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Hoping for clear June 5 skies

June 2012: For those of us clouded out in 2004, it’s our last chance to witness a Venus transit.
Glenn Chaple
My experience with the June 8, 2004, Venus transit can be summed up in one word: #@%$! Shouting expletives isn’t particularly appropriate behavior, so allow me to plead my case.

A transit of Venus occurs whenever our sister planet drifts directly between us and the Sun (learn more about the alignment on page 50). Venus transits are extremely rare — far more so than total solar eclipses. They occur in pairs eight years apart separated by alternating periods of 105½ and 121½ years. Because the last Venus transit occurred in 1882, the 2004 event was highly anticipated and publicized. For several years, I’d been champing at the bit to witness the spectacle of that black dot slowly crossing the Sun’s disk.

The 2004 transit would already be in progress at sunrise for viewers in the eastern United States, where I live, so I arrived early at a preselected site and began setting up. From the onset, conditions didn’t look promising. A blanket of haze veiled the sunrise point to my northeast. Then, just as the Sun began to break through the haze, a swift-moving mass of clouds from the south blanketed the sky. I had been denied a ringside seat to astronomical history. I was tired. I was frustrated. #@%$!

My only consolation was the knowledge that I’d get a second chance in eight years.
 
And here we are, June 2012. “Venus Transit, the Sequel” will hit the skies on the 5th (June 6 for inhabitants of the Eastern Hemisphere). It’s our last opportunity to experience a cosmic phenomenon that won’t happen again for more than a century. Here’s what we’ll want to do to be ready.

First, select a favorable observing site — facing west if you live where the transit begins in the afternoon, east if the transit is already underway at sunrise. If you’re fortunate enough to live where the whole transit is visible, set up where you’ll get a clear view of the Sun during the six-plus hours the transit will last.

Next, decide how you’ll view the transit. The Sun is a key player in the show, so take the appropriate eye-saving precautions. For naked-eye observing, shield your eyes with #14 welder’s goggles or specially designed eclipse glasses. (Do not use ordinary sunglasses!) Look carefully for a tiny (very tiny) dot on the Sun’s disk.
Solar-projection
Solar projection is a safe and easy way to view a Venus transit. The photographer used the method with his telescope from Aylesbury, United Kingdom, for the 2004 event. Bill Dennis
If you prefer a close-up view through binoculars or a telescope, you have two options: direct viewing with a solar filter or indirect observation via eyepiece projection. For direct viewing, you’ll want a filter that prevents harmful amounts of solar energy from entering your binoculars or telescope — and then your eye. An aperture filter that attaches to the front of the telescope (a pair of filters for binoculars) serves the purpose. Don’t use the type of Sun filter that threads into the eyepiece! Heat accumulating there can shatter this “budget” filter without warning.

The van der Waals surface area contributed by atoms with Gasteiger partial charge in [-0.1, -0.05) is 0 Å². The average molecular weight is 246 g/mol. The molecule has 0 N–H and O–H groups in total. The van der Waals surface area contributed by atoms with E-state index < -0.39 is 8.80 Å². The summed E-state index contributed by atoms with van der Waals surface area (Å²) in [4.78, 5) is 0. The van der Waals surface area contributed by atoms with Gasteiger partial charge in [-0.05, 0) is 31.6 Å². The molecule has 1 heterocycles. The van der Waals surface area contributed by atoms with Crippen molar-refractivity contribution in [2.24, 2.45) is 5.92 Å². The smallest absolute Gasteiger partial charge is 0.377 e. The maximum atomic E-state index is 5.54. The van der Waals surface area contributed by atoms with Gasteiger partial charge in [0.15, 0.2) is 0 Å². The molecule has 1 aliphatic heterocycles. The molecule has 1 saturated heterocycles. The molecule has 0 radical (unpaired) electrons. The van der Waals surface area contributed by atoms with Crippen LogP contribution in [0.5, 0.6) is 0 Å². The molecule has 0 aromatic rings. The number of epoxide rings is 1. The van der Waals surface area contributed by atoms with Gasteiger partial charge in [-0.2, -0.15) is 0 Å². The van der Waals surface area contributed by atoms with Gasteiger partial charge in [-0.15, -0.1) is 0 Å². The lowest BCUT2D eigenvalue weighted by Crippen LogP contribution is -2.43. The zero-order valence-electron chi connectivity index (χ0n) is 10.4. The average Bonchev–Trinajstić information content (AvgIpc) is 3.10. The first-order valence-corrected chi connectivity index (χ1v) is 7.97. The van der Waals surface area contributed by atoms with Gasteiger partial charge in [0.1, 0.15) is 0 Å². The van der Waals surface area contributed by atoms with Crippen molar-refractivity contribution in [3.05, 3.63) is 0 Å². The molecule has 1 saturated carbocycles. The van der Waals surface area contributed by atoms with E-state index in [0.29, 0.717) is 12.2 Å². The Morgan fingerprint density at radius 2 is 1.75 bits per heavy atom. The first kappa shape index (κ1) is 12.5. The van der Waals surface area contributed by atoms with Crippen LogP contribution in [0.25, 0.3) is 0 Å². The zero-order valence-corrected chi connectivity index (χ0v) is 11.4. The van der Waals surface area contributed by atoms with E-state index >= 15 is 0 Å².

Eyepiece projection is safer and less expensive. Aim your binoculars or telescope sunward using their shadows (not your telescope’s finder!) to tell you when you’re on target. Hold a sheet of white cardboard about a foot from the eyepiece, and look for the Sun’s projected image (a large white circle). After a gentle focus to sharpen the edge of the circle, you’re in business. A word of caution: Limit your observations to a minute or less. Prolonged eyepiece projection can “cook” your optics. If you’re using a large telescope, stop it down with a 2- to 4-inch aperture mask. Don’t try eyepiece projection with a catadioptric scope, and leave your expensive multi-element eyepieces in their storage case.

Telescopic observations during the transit are best made with magnifications no greater than 25x to 30x — ideal for a full-disk view of the Sun. There are two stages — “ingress” and “egress” — when you’ll want to boost the power to 100x or more. Ingress starts the moment Venus’ disk first touches the Sun (called first contact) and ends approximately 18 minutes later when it has completely entered the solar disk (second contact). Third and fourth contacts define the egress as Venus departs the Sun’s face. Be especially alert during second and third contacts when Venus is “kissing” the edge of the solar disk. You may see a phenomenon called the “black drop” — a dark “thread” that seems to connect Venus and the edge of the Sun’s disk just before the end of ingress and the start of egress.

Finally, plan how you’ll document the event. Your record could be as simple as a series of sketches or a set of binocular or telescope images made with a hand-held digital camera or cellphone. Whatever you do, be sure to check the transit’s progress at three- to five-minute intervals during ingress and egress and every 10 to 15 minutes during the main part of the transit.

The eight-year countdown is over. I’ve already staked out a west-facing site. My astronomy equipment has been checked and rechecked and is packed in the car. I’m ready to go! If you happen to be outside on transit day and hear “#@%$!” in the distance, you’ll know I was clouded out again.

Questions, comments, or suggestions? Email me at gchaple@hotmail.com. Next month: How do you say Zubenelgenubi? Clear skies! (PLEASE!)
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